Yes, why go through the trouble of making your own decision about trans fats or anything else when officious bureaucrats are willing to make it for you? Liberty can be *so* messy. Who wouldn't rather have Big Brother prohibit something outright -- smoking in bars, say, or cycling without a helmet, or using marijuana, or gambling, or working a job for less than some "minimum" wage -- than be allowed the freedom to choose for oneself?

"A nationwide ban," says Katz wishfully. It's an old temptation. New York's interdiction on trans fats was adopted on December 5 -- 73 years to the day from the repeal of Prohibition, the mother of all "nationwide bans."

But Big Brother doesn't always appear as a hectoring nanny. Sometimes he comes disguised instead as a victim of the bullies. Consider the plight of Scott Rodrigues, a Cape Cod man who lost his job with the Scotts lawn-care corporation when a drug test showed that he had violated a company rule against smoking at any time -- on or off the job. Scotts no longer hires tobacco users, since they drive up the cost of medical insurance, and Rodrigues, a former pack-a-day smoker, knew about the policy and was trying to kick his habit. He was down to about six cigarettes daily when he was fired. Now he claims that Scotts violated his privacy and civil rights, and is suing his ex-employer in Superior Court. "How employees want to lead their private lives is their own business," his lawyer told The Boston Globe. "Next they're going to say, 'you don't get enough exercise'. . . . I don't think anybody ought to be smoking cigarettes, but as long as it's legal, it's none of the employer's business as long as it doesn't impact the workplace."

It's hard not to feel a measure of sympathy for Rodrigues . Many activities endanger health and can drive up the cost of health insurance, from drag-racing to overeating to promiscuous sex. Yet none of *those* appear to be grounds for termination at Scotts. It seems capricious to treat only smokers so harshly.

But capricious or not, Scotts is entitled to condition its employment on any criteria it wishes. (With the significant exception of the "protected categories" -- race, religion, etc. -- itemized in civil rights statutes.) Rodrigues has not been cheated. No one forced him to take a job with an antismoking employer. Scotts is a private firm, and if it chooses not to employ smokers -- or skiers, or Socialists, or "Seinfeld" fans -- that choice should be legally unassailable. Rodrigues is free to vent his disappointment, of course. He can criticize Scotts publicly, even organize a boycott. (He can also go to work for one of Scotts' competitors.) But forcing the company to defend itself against a groundless lawsuit goes too far. That is an abuse of governmental power -- an assault on the liberty of employers to operate freely in the market. It is a different kind of bullying than the ban on trans fats, but it's an act of bullying nonetheless.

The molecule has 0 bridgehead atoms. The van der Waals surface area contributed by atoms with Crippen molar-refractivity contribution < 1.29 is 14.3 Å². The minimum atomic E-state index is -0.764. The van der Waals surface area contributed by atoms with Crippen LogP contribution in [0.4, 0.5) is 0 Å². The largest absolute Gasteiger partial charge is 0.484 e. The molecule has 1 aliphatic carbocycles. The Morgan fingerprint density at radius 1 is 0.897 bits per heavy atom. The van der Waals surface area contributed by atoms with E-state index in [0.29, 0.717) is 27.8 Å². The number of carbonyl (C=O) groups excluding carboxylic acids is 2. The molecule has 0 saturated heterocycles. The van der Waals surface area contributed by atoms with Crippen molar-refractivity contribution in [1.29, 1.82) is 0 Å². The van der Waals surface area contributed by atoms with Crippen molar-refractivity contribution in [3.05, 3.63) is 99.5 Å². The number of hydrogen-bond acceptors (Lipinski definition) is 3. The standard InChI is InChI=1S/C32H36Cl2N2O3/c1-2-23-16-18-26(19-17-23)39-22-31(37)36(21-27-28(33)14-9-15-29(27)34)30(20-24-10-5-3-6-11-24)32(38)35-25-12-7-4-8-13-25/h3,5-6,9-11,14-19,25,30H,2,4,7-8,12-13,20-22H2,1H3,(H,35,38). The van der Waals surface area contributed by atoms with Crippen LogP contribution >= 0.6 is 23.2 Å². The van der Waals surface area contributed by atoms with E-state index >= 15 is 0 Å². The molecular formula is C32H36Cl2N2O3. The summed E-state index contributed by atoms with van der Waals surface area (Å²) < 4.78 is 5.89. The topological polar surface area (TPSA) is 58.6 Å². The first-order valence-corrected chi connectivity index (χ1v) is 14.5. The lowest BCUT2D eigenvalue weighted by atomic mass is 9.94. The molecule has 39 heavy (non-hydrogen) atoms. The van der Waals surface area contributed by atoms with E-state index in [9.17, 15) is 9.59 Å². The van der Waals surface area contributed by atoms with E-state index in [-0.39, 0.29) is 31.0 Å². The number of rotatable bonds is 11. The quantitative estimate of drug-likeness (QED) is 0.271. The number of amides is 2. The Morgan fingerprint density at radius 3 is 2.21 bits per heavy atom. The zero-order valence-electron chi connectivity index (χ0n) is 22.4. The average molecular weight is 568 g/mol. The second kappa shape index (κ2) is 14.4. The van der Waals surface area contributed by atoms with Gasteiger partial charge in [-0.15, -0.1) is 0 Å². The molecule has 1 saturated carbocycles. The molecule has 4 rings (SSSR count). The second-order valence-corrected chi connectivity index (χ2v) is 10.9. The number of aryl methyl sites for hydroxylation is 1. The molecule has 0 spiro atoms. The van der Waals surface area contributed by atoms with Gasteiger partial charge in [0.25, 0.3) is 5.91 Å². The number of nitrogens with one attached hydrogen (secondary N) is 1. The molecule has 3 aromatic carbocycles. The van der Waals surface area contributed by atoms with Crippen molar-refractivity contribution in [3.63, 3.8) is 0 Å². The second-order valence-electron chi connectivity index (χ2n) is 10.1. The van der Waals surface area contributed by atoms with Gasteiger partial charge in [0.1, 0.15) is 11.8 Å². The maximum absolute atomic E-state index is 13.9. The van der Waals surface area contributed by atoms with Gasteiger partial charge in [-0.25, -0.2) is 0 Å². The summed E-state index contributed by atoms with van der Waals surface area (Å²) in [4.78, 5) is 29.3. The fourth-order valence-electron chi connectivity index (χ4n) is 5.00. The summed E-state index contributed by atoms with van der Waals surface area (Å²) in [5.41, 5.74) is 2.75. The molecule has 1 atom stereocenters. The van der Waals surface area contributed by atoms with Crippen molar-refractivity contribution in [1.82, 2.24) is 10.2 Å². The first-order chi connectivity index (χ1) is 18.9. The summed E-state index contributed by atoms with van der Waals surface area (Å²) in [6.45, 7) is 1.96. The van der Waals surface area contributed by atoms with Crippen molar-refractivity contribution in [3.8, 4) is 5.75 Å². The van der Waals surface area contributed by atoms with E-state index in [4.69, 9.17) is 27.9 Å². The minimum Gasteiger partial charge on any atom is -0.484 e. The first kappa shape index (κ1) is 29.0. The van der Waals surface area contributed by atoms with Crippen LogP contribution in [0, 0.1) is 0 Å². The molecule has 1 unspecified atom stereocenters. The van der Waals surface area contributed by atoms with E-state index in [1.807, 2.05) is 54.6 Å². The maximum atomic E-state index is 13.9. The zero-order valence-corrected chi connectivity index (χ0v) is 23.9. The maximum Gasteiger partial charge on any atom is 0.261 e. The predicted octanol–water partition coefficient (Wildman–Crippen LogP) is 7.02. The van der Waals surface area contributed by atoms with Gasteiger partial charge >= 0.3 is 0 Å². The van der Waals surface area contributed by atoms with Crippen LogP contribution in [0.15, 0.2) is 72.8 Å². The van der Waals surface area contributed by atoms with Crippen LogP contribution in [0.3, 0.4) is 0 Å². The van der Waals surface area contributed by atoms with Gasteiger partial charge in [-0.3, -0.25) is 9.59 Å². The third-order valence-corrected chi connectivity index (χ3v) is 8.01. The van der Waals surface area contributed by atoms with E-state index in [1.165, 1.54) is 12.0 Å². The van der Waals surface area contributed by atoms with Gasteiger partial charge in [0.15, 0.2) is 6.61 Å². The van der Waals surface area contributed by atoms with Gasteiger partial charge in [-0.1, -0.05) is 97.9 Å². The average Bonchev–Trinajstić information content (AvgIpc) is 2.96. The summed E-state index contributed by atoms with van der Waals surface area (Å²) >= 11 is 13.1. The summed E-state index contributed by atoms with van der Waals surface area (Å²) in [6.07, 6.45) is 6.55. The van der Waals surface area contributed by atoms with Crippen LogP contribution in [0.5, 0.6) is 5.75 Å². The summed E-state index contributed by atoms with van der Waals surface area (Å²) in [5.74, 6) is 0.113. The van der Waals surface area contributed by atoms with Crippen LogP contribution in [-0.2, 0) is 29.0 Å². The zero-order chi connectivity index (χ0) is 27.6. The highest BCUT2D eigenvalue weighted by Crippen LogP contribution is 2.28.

The price of liberty, Thomas Jefferson warned, is eternal vigilance. But too few of us have been vigilant. And the bullies keep gaining ground.


Just some problems with the "Obesity" war:

1). It tries to impose behavior change on everybody -- when most of those targeted are not obese and hence have no reason to change their behaviour. It is a form of punishing the innocent and the guilty alike. (It is also typical of Leftist thinking: Scorning the individual and capable of dealing with large groups only).

2). The longevity research all leads to the conclusion that it is people of MIDDLING weight who live longest -- not slim people. So the "epidemic" of obesity is in fact largely an "epidemic" of living longer.

3). It is total calorie intake that makes you fat -- not where you get your calories. Policies that attack only the source of the calories (e.g. "junk food") without addressing total calorie intake are hence pissing into the wind. People involuntarily deprived of their preferred calorie intake from one source are highly likely to seek and find their calories elsewhere.

4). So-called junk food is perfectly nutritious. A big Mac meal comprises meat, bread, salad and potatoes -- which is a mainstream Western diet. If that is bad then we are all in big trouble.

5). Food warriors demonize salt and fat. But we need a daily salt intake to counter salt-loss through perspiration and the research shows that people on salt-restricted diets die SOONER. And Eskimos eat huge amounts of fat with no apparent ill-effects. And the average home-cooked roast dinner has LOTS of fat. Will we ban roast dinners?

6). The foods restricted are often no more calorific than those permitted -- such as milk and fruit-juice drinks.

7). Tendency to weight is mostly genetic and is therefore not readily susceptible to voluntary behaviour change.

8). And when are we going to ban cheese? Cheese is a concentrated calorie bomb and has lots of that wicked animal fat in it too. Wouldn't we all be better off without it? And what about butter? It is just about pure fat. Surely it should be treated as contraband in kids' lunchboxes! [/sarcasm].

9). For a summary of the weak science behind the "trans-fat" hysteria, see here. Trans fats have only a temporary effect on blood chemistry and no lasting harm from them has ever been shown.